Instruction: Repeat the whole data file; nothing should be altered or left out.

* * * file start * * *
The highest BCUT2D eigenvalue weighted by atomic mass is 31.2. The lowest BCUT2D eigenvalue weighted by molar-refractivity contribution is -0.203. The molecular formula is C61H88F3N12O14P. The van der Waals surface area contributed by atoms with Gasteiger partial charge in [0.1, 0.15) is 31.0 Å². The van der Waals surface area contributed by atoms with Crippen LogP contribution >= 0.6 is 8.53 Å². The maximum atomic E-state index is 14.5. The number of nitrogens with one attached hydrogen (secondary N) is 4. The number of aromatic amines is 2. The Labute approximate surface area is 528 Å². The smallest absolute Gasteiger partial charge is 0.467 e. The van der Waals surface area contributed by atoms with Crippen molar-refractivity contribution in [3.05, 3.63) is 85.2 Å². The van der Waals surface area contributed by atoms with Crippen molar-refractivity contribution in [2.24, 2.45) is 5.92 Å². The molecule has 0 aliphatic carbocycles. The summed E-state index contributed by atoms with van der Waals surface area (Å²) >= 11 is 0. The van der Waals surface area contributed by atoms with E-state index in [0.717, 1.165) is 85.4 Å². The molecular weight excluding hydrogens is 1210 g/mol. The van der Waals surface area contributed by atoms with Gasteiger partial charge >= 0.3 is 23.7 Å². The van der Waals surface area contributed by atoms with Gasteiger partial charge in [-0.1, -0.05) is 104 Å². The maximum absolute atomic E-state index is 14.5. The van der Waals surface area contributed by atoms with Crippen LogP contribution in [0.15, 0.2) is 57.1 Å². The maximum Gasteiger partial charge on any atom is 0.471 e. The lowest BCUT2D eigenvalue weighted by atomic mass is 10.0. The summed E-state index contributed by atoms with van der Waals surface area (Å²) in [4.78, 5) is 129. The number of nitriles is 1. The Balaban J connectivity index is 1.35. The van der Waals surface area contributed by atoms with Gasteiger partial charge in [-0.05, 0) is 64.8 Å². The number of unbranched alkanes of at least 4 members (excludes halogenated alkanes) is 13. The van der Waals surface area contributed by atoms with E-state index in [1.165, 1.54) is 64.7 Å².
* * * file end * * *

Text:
The highest BCUT2D eigenvalue weighted by atomic mass is 31.2. The lowest BCUT2D eigenvalue weighted by molar-refractivity contribution is -0.203. The molecular formula is C61H88F3N12O14P. The van der Waals surface area contributed by atoms with Gasteiger partial charge in [0.1, 0.15) is 31.0 Å². The van der Waals surface area contributed by atoms with Crippen LogP contribution >= 0.6 is 8.53 Å². The maximum atomic E-state index is 14.5. The number of nitrogens with one attached hydrogen (secondary N) is 4. The number of aromatic amines is 2. The Labute approximate surface area is 528 Å². The smallest absolute Gasteiger partial charge is 0.467 e. The van der Waals surface area contributed by atoms with Crippen molar-refractivity contribution in [3.05, 3.63) is 85.2 Å². The van der Waals surface area contributed by atoms with Crippen molar-refractivity contribution in [2.24, 2.45) is 5.92 Å². The molecule has 0 aliphatic carbocycles. The summed E-state index contributed by atoms with van der Waals surface area (Å²) >= 11 is 0. The van der Waals surface area contributed by atoms with E-state index in [0.717, 1.165) is 85.4 Å². The molecular weight excluding hydrogens is 1210 g/mol. The van der Waals surface area contributed by atoms with Gasteiger partial charge >= 0.3 is 23.7 Å². The van der Waals surface area contributed by atoms with Gasteiger partial charge in [-0.1, -0.05) is 104 Å². The maximum absolute atomic E-state index is 14.5. The van der Waals surface area contributed by atoms with Crippen LogP contribution in [0.15, 0.2) is 57.1 Å². The maximum Gasteiger partial charge on any atom is 0.471 e. The lowest BCUT2D eigenvalue weighted by atomic mass is 10.0. The summed E-state index contributed by atoms with van der Waals surface area (Å²) in [4.78, 5) is 129. The number of nitriles is 1. The Balaban J connectivity index is 1.35. The van der Waals surface area contributed by atoms with Gasteiger partial charge in [-0.05, 0) is 64.8 Å². The number of unbranched alkanes of at least 4 members (excludes halogenated alkanes) is 13. The van der Waals surface area contributed by atoms with E-state index in [1.165, 1.54) is 64.7 Å².